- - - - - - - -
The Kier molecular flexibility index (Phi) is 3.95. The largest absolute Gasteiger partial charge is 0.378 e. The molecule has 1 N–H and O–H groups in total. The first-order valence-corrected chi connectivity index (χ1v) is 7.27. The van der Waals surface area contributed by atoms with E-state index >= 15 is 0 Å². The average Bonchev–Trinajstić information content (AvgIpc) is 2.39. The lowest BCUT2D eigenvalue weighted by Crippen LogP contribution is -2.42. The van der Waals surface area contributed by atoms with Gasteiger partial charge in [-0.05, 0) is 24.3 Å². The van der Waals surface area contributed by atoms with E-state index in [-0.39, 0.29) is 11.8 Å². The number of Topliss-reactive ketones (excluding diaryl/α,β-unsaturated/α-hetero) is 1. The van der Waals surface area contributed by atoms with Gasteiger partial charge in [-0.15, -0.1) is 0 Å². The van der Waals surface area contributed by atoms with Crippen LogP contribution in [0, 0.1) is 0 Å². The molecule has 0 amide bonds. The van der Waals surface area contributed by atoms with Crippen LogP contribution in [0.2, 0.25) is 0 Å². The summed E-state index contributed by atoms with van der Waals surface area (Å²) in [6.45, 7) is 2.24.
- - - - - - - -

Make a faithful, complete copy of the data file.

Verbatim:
The Kier molecular flexibility index (Phi) is 3.95. The largest absolute Gasteiger partial charge is 0.378 e. The molecule has 1 N–H and O–H groups in total. The first-order valence-corrected chi connectivity index (χ1v) is 7.27. The van der Waals surface area contributed by atoms with E-state index >= 15 is 0 Å². The average Bonchev–Trinajstić information content (AvgIpc) is 2.39. The lowest BCUT2D eigenvalue weighted by Crippen LogP contribution is -2.42. The van der Waals surface area contributed by atoms with Gasteiger partial charge in [-0.05, 0) is 24.3 Å². The van der Waals surface area contributed by atoms with E-state index in [-0.39, 0.29) is 11.8 Å². The number of Topliss-reactive ketones (excluding diaryl/α,β-unsaturated/α-hetero) is 1. The van der Waals surface area contributed by atoms with Gasteiger partial charge in [-0.15, -0.1) is 0 Å². The van der Waals surface area contributed by atoms with Crippen LogP contribution in [0, 0.1) is 0 Å². The molecule has 0 amide bonds. The van der Waals surface area contributed by atoms with Crippen LogP contribution in [0.2, 0.25) is 0 Å². The summed E-state index contributed by atoms with van der Waals surface area (Å²) in [6.45, 7) is 2.24.